Surprisingly, serving on that body was one of the most meaningful experiences of my years in IYM. As the seven of us gathered around a table, we spoke directly to one another about issues on which we differed, asked questions back and forth, confronted face to face, and considered IYM’s historical dynamics. Every few weeks we would meet for worship, discussion, analysis, and pondering of possible responses to the conflicts engulfing the body. The differences among us became even clearer as we discussed a range of issues, some closely connected to the WR minute, such as ways of interpreting the Bible, and others less so, such as worship style.

Having considered many and varied possible avenues and the likely consequences of each, we came to focus on the importance of each local Meeting being faithful, and whether the least destructive way would be for the yearly meeting to divide rather than continue in conflict and chaos, with congregations from the majority leaving because they could not conscientiously remain in a body with West Richmond. Some of us had tremendous reluctance, some sad hopefulness, others eagerness toward that idea. This particular meeting was lengthy, and near the end we each were asked to speak. When it came my turn, I named my deep reluctance to join in such a recommendation, a sense that it was the least destructive of the possibilities before us, and my fervent hope that ,when the yearly meeting gathered in July, God would lead us in a different direction that none of us could yet imagine.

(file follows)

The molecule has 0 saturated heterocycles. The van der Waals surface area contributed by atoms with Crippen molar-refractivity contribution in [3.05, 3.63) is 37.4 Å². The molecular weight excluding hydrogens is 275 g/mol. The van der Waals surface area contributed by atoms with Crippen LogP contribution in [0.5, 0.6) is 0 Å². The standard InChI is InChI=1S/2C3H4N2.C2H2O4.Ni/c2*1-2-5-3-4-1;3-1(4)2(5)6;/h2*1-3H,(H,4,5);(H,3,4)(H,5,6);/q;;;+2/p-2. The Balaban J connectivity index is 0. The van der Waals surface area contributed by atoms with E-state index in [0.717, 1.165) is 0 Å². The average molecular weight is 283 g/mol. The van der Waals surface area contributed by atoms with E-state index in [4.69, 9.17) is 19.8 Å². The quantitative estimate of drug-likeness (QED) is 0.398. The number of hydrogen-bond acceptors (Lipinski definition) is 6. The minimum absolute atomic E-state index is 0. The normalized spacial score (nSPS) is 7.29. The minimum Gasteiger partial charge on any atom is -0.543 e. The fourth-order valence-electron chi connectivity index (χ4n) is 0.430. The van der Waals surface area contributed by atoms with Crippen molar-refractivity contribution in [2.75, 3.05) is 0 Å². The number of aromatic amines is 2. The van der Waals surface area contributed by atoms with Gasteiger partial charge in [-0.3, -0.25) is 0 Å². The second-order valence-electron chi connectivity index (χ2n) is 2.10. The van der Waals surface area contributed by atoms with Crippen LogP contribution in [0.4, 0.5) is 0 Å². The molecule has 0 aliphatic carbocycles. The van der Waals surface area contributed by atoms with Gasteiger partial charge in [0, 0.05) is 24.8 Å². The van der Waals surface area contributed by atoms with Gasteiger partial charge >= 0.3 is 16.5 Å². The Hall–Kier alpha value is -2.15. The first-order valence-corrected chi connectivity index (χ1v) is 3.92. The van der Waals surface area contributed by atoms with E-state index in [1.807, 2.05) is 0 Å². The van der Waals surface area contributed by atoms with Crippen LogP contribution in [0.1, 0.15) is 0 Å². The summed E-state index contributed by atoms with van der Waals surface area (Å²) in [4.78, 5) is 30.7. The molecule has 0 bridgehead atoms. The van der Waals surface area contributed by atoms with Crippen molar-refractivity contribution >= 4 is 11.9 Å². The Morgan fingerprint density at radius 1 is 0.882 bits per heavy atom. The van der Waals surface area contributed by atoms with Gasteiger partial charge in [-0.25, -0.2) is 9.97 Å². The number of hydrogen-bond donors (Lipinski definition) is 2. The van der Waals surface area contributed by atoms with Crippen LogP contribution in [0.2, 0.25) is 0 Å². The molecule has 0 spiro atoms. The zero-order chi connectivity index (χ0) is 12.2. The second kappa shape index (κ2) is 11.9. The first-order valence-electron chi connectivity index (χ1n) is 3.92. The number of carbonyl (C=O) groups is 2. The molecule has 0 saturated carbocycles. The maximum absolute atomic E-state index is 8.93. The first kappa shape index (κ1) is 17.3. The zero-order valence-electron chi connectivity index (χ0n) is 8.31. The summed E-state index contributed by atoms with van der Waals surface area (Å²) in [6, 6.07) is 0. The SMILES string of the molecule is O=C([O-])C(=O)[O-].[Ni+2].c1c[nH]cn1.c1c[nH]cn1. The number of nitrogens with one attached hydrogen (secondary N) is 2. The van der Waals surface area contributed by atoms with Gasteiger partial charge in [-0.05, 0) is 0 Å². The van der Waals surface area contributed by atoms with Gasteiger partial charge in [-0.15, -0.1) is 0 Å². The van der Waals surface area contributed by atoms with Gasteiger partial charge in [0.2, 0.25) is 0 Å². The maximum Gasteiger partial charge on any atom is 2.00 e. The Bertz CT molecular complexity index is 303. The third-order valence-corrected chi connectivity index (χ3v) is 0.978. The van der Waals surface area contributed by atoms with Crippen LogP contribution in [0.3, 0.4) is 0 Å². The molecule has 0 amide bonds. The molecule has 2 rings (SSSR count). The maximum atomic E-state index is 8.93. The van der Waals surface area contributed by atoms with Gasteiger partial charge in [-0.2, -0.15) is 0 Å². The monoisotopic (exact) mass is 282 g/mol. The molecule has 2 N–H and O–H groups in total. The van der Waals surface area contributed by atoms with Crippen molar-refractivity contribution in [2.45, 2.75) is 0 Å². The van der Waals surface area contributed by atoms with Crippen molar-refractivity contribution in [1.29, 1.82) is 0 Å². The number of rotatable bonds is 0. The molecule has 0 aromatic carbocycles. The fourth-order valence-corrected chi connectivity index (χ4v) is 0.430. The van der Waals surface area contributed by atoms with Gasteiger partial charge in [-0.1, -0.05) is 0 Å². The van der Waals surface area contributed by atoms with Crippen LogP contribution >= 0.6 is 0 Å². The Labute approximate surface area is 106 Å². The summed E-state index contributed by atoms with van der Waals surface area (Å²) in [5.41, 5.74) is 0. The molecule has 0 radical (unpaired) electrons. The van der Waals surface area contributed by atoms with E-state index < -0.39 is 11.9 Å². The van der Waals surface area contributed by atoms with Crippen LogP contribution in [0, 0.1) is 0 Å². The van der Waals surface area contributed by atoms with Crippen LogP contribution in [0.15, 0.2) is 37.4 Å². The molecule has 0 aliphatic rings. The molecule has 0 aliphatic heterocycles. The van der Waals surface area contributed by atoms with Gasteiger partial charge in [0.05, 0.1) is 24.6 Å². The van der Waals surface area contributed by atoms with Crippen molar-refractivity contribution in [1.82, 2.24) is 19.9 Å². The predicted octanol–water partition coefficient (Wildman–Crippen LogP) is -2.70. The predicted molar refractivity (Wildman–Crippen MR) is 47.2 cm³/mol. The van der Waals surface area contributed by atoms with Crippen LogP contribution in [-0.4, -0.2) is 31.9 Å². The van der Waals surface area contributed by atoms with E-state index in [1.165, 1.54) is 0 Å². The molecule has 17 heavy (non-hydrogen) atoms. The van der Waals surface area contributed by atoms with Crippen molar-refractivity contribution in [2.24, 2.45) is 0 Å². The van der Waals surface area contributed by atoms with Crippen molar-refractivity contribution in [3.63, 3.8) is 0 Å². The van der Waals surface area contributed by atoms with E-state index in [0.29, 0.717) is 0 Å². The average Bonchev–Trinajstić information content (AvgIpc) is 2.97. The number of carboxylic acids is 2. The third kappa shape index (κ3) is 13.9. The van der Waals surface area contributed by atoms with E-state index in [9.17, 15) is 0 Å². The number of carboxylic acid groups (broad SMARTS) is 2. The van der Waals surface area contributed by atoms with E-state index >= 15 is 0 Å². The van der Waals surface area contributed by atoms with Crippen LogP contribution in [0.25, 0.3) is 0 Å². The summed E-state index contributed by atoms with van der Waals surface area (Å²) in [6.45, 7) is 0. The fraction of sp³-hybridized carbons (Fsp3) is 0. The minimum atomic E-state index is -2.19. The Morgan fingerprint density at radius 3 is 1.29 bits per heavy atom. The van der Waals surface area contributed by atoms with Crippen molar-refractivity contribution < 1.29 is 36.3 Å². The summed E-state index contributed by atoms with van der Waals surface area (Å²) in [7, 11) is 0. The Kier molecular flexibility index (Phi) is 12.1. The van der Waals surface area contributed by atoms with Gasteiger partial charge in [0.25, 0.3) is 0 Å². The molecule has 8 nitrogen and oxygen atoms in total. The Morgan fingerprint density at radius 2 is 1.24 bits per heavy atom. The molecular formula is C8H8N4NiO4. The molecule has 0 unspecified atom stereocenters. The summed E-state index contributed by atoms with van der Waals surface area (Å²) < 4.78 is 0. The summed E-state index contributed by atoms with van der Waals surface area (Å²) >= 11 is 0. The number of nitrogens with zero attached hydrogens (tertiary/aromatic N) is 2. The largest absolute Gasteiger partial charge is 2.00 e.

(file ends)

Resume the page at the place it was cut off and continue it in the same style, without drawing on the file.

I went on to say, “I know that most of you are certain that God will someday judge me for being supportive of lesbian and gay people. But I am convinced that God will hold you accountable for the damage being done to untold numbers of families and individuals by your negative attitudes to lesbian, gay, bisexual and transgender people, and same-sex relationships.” As I spoke, in my mind I was seeing ESR students and alumnae/i who are lesbian, gay, bisexual or transgender – people gifted in ministry, loving family members, committed spouses, who have to overcome such destructive and deforming messages they receive from the church. It was a profound moment of no longer holding back as I had so often done over the years by saying things gently, or refraining from speaking for fear of the consequences. It was an experience of grace in which God gave me bold faithfulness and courage to "speak truth to power".